UK private schools 'spoon-feeding'
Britain's independent schools, highly prized by parents in Hong Kong, are described by their own guiding council as spoon-feeding children and limiting their ability to think for themselves.
This was a key finding in the first annual digest of inspection reports on schools in the Independent Schools Council (ISC), published last week. The council represents 1,270 schools, more than half of the UK's independent sector.
The number of Hong Kong students in private independent schools has leapt from 4,300 in 1997-1998 to 7,000 in the last academic year, according to British Council figures. Many parents cite rote-learning and exam pressures in Hong Kong's education system as major reasons for sending their children to board in the UK.
But the digest, by Tony Hubbard, director of the ISC's Independent Schools Inspectorate, reveals that the schools commonly use tactics for which schools here face regular criticism, and for the same reasons: to achieve high grades in examinations.
The digest, based on 200 regular inspections from 2000 to 2001, identifies a common theme in reports for both junior and senior schools. The pressure to achieve high grades in public examinations and tests is driving teachers to 'over-direct' their students, giving them insufficient opportunities or incentives to think for themselves, it says. League tables that rank schools based on exam results add to the pressure.
'Spoon-feeding works because examination and its marking, carefully moderated and published to be fair and predictable, can be reduced to a formula,' the ISC digest says. But spoon-feeding risks sapping some of British schools' traditional strengths, 'turning out young people able to be inventive, creative, independent-minded, even awkward', it adds. But it concludes that a large majority of schools in the ISC succeed in providing a 'broad and reasonably balanced education'. The schools are found to be particularly strong in personal development and extra-curricular activities, as well as in ancient and modern languages.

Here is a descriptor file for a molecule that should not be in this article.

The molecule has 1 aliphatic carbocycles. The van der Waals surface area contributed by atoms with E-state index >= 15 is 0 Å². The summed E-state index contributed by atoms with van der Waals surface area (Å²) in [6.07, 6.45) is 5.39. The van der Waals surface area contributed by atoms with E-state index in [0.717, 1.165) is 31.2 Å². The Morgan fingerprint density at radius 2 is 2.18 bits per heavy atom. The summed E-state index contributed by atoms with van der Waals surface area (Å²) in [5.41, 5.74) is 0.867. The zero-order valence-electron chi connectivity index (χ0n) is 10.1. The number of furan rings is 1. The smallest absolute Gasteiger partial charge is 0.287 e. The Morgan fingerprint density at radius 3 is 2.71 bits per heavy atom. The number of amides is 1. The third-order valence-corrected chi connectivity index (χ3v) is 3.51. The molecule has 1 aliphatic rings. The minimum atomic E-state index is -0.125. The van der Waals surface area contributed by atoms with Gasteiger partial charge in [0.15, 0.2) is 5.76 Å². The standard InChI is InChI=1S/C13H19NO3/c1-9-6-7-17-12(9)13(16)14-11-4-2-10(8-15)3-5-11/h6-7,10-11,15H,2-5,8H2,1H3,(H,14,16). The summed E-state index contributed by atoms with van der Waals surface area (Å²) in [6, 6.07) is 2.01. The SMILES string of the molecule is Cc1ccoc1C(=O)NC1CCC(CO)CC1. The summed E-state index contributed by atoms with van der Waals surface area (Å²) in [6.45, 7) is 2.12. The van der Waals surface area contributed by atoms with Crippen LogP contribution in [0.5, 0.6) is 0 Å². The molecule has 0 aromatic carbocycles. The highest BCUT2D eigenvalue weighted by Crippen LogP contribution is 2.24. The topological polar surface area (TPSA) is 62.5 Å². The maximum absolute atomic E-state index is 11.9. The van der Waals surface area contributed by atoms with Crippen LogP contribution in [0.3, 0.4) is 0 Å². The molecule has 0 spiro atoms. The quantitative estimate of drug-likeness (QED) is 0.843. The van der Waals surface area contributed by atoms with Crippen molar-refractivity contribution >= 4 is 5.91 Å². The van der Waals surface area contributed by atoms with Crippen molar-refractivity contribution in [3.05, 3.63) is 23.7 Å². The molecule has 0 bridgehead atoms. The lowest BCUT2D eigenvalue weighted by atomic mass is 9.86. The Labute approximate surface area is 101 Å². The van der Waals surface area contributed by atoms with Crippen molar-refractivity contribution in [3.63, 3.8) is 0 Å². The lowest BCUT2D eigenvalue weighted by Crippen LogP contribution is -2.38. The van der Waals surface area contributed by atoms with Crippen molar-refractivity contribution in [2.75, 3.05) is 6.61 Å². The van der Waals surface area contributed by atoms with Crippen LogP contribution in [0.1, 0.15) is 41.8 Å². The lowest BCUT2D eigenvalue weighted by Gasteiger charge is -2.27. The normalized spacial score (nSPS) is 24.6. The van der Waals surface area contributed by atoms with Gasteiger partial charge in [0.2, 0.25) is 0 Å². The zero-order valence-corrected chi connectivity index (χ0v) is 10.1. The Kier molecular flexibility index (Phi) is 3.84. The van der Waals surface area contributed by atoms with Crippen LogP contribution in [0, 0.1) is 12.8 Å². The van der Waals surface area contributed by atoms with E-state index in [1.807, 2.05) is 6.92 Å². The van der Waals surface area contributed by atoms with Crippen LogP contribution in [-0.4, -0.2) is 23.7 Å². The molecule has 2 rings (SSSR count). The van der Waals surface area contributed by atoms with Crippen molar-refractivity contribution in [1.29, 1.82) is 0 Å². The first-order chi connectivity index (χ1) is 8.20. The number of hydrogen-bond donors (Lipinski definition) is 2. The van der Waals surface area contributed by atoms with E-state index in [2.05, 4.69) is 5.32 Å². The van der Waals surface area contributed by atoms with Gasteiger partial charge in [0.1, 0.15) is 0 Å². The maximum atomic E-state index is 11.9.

Standards in ISC schools were high, but given the advantages of many of the sector's pupils, they should be, writes Mr Hubbard.
Last summer, 53 per cent of GCSE entries from independent schools were awarded A* or A grades, compared with 16.1 per cent of all entries.
Meanwhile, the British Council in Hong Kong and the ISC are enticing more local families by offering six scholarships to SAR students aged nine to 15 to gain first-hand experience of boarding school life. The winners of the ISC International Jubilee Scholarship will in June join 90 winners from around the world for a one-month stay in a school. Applications, which close on April 4, are available on the British Council Web site www.britishcouncil.org.hk/iscscholarships/